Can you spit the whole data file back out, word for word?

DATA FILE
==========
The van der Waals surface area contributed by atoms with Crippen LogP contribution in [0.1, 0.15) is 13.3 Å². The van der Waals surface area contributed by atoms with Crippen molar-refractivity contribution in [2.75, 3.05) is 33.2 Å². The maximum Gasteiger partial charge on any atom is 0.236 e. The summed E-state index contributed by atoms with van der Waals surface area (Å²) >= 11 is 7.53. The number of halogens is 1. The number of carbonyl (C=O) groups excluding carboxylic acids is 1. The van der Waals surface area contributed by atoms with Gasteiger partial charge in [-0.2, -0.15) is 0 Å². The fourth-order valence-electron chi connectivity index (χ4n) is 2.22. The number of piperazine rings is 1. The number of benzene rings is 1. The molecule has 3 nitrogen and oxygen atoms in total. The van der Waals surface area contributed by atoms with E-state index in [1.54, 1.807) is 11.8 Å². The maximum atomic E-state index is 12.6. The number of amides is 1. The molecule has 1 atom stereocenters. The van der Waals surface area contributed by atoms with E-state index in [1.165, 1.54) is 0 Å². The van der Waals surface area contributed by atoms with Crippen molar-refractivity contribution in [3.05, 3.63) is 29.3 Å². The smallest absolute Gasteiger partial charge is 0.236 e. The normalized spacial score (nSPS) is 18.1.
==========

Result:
The van der Waals surface area contributed by atoms with Crippen LogP contribution in [0.1, 0.15) is 13.3 Å². The van der Waals surface area contributed by atoms with Crippen molar-refractivity contribution in [2.75, 3.05) is 33.2 Å². The maximum Gasteiger partial charge on any atom is 0.236 e. The summed E-state index contributed by atoms with van der Waals surface area (Å²) >= 11 is 7.53. The number of halogens is 1. The number of carbonyl (C=O) groups excluding carboxylic acids is 1. The van der Waals surface area contributed by atoms with Gasteiger partial charge in [-0.2, -0.15) is 0 Å². The fourth-order valence-electron chi connectivity index (χ4n) is 2.22. The number of piperazine rings is 1. The number of benzene rings is 1. The molecule has 3 nitrogen and oxygen atoms in total. The van der Waals surface area contributed by atoms with E-state index in [1.54, 1.807) is 11.8 Å². The maximum atomic E-state index is 12.6. The number of amides is 1. The molecule has 1 atom stereocenters. The van der Waals surface area contributed by atoms with E-state index in [1.165, 1.54) is 0 Å². The van der Waals surface area contributed by atoms with Crippen molar-refractivity contribution in [3.05, 3.63) is 29.3 Å². The smallest absolute Gasteiger partial charge is 0.236 e. The normalized spacial score (nSPS) is 18.1.